A Chinese energy company says it would consider pulling back from control of a new UK nuclear plant to appease political sensitivities. China’s leading nuclear energy company CGN is due to operate the Bradwell plant in Essex with French energy company EDF. Under a 2016 agreement, CGN would have a 66.5 per cent stake and EDF would have the remainder when it starts generating electricity in the late 2020s or ealry 2030s. However, CGN’s chief executive Zheng Dongshan told the Financial Times (FT) CGN would be willing to consider “not being the majority operator”. Mr Zheng added: “We understand the political and local sensitivities.

iNews 18th Sept 2018 read more »

Possible Chinese withdrawal from Bradwell B ‘not surprising but still a surprise’ says BANNG. The news (Financial Times, 18 September, 2018) that the Chinese company behind Bradwell B is considering withdrawing its interest in the project because of political sensitivities ‘is not, perhaps surprising, though it comes as a surprise, nonetheless’ says BANNG’s Andy Blowers. The project may be doomed anyway as the site is totally unsuitable and is widely opposed by communities all around the Blackwater. The Chinese withdrawal, should it come, would reflect widespread concerns about the security issues surrounding their investment into a highly sensitive part of the UK’s national infrastructure. Recent manoeuvres off the disputed, Chinese-built, artificial islands in the South China Sea have increased tensions in the area and provoked warnings of Chinese investment withdrawal from the UK. It is possible that the Bradwell project could be an early victim of deteriorating relations between the two countries. In any event the project was already looking doubtful. It is facing considerable challenges in delivering vast quantities of cooling water by pipeline and the need to avoid polluting the Marine Conservation Zone which gives protection to the Colchester Native Oyster and other marine life. Most of the site is vulnerable to flooding and it will be a heroic feat to demonstrate that highly radioactive spent fuel can be safely and securely stored on the site until the end of the next century.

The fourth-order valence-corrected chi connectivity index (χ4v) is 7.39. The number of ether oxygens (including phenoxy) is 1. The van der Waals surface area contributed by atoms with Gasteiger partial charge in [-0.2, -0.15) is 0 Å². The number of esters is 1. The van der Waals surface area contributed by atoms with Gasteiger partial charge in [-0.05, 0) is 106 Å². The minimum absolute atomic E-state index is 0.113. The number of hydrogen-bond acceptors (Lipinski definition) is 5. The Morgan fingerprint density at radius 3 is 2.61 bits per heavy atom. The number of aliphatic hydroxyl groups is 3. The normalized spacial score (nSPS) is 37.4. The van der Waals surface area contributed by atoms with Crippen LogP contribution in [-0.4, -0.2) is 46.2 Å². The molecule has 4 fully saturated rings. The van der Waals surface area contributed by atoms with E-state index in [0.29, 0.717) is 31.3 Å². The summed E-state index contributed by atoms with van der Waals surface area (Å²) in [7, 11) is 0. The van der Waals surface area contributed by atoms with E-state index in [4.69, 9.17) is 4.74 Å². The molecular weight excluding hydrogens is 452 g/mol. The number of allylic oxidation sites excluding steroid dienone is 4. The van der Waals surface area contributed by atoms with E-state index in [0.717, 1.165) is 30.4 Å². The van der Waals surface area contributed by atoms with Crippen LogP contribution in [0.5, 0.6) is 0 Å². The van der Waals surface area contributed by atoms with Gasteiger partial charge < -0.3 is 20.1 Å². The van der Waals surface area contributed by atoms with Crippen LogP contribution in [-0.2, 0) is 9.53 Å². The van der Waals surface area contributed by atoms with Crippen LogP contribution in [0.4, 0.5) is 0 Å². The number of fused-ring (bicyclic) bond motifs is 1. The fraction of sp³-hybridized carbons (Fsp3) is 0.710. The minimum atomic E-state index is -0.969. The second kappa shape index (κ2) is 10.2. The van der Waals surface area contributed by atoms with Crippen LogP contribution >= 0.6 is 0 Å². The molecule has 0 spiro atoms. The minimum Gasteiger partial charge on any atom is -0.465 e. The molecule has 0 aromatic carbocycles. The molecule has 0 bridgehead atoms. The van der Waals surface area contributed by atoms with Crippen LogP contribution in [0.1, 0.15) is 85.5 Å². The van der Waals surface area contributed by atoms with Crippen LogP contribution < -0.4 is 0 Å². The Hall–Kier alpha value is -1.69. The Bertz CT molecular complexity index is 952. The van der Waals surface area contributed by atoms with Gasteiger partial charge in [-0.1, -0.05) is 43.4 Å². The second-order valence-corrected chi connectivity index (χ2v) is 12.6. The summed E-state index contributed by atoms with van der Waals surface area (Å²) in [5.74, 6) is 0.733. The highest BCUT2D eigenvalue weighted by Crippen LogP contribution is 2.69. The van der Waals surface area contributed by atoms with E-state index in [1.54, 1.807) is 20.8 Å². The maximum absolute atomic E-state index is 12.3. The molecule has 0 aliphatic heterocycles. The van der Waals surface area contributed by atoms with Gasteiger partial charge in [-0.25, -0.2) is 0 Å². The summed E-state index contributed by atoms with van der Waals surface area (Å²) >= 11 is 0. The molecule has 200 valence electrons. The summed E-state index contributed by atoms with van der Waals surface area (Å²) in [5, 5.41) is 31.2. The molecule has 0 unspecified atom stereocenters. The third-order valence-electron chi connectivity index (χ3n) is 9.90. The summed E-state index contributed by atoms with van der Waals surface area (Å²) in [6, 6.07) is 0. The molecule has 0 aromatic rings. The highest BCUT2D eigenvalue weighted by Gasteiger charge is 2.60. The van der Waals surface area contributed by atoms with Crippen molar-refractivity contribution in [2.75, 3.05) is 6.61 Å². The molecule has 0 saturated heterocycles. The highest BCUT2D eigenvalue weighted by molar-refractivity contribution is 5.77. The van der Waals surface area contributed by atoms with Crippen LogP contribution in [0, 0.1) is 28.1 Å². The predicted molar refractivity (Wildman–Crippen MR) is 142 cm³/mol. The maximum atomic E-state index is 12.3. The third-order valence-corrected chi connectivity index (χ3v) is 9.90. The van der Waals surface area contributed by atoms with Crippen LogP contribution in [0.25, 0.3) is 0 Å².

BANNG 18th Sept 2018 read more »


Published: 19 September 2018